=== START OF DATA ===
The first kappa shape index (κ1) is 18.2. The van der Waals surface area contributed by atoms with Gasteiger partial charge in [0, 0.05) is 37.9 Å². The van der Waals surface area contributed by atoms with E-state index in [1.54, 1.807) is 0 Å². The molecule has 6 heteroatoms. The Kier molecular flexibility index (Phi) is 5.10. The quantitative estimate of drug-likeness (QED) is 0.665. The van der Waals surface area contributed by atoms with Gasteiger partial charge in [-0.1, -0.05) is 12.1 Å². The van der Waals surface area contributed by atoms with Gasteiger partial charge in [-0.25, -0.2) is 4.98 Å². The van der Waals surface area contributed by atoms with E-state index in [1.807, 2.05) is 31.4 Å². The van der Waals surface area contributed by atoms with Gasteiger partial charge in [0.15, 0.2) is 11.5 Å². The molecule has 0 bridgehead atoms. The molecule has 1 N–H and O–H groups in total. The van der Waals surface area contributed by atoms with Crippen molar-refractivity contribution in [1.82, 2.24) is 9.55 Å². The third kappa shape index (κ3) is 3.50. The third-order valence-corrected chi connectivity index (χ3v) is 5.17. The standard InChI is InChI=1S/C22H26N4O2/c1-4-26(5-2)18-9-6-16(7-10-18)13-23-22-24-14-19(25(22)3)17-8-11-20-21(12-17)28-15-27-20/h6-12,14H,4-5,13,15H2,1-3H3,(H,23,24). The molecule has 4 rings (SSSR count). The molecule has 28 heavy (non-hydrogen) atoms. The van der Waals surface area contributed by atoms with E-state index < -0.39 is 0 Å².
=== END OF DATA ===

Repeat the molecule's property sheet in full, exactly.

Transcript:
The first kappa shape index (κ1) is 18.2. The van der Waals surface area contributed by atoms with Gasteiger partial charge in [0, 0.05) is 37.9 Å². The van der Waals surface area contributed by atoms with E-state index in [1.54, 1.807) is 0 Å². The molecule has 6 heteroatoms. The Kier molecular flexibility index (Phi) is 5.10. The quantitative estimate of drug-likeness (QED) is 0.665. The van der Waals surface area contributed by atoms with Gasteiger partial charge in [-0.1, -0.05) is 12.1 Å². The van der Waals surface area contributed by atoms with Gasteiger partial charge in [-0.25, -0.2) is 4.98 Å². The van der Waals surface area contributed by atoms with E-state index in [1.807, 2.05) is 31.4 Å². The van der Waals surface area contributed by atoms with Gasteiger partial charge in [0.15, 0.2) is 11.5 Å². The molecule has 0 bridgehead atoms. The molecule has 1 N–H and O–H groups in total. The van der Waals surface area contributed by atoms with Crippen molar-refractivity contribution in [1.82, 2.24) is 9.55 Å². The third kappa shape index (κ3) is 3.50. The third-order valence-corrected chi connectivity index (χ3v) is 5.17. The standard InChI is InChI=1S/C22H26N4O2/c1-4-26(5-2)18-9-6-16(7-10-18)13-23-22-24-14-19(25(22)3)17-8-11-20-21(12-17)28-15-27-20/h6-12,14H,4-5,13,15H2,1-3H3,(H,23,24). The molecule has 4 rings (SSSR count). The molecule has 28 heavy (non-hydrogen) atoms. The van der Waals surface area contributed by atoms with E-state index < -0.39 is 0 Å².